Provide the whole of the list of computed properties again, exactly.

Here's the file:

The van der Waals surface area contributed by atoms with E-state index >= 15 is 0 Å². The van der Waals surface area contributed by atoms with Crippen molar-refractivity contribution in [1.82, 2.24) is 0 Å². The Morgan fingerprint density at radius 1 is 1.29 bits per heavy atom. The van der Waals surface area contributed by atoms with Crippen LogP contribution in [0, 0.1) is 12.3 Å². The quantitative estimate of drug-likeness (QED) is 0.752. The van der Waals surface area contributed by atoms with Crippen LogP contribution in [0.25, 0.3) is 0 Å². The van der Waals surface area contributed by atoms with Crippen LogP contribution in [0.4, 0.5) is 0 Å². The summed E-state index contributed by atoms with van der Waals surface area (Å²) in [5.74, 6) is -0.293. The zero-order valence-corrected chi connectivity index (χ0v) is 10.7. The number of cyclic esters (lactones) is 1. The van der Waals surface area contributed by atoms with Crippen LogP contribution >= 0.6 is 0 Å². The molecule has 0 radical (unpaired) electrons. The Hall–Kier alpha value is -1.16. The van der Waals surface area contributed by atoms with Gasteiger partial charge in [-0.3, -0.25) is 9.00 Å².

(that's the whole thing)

The van der Waals surface area contributed by atoms with E-state index >= 15 is 0 Å². The van der Waals surface area contributed by atoms with Crippen molar-refractivity contribution in [1.82, 2.24) is 0 Å². The Morgan fingerprint density at radius 1 is 1.29 bits per heavy atom. The van der Waals surface area contributed by atoms with Crippen LogP contribution in [0, 0.1) is 12.3 Å². The quantitative estimate of drug-likeness (QED) is 0.752. The van der Waals surface area contributed by atoms with Crippen LogP contribution in [0.25, 0.3) is 0 Å². The van der Waals surface area contributed by atoms with Crippen LogP contribution in [0.4, 0.5) is 0 Å². The summed E-state index contributed by atoms with van der Waals surface area (Å²) in [5.74, 6) is -0.293. The zero-order valence-corrected chi connectivity index (χ0v) is 10.7. The number of cyclic esters (lactones) is 1. The van der Waals surface area contributed by atoms with Crippen LogP contribution >= 0.6 is 0 Å². The molecule has 0 radical (unpaired) electrons. The Hall–Kier alpha value is -1.16. The van der Waals surface area contributed by atoms with Gasteiger partial charge in [-0.3, -0.25) is 9.00 Å².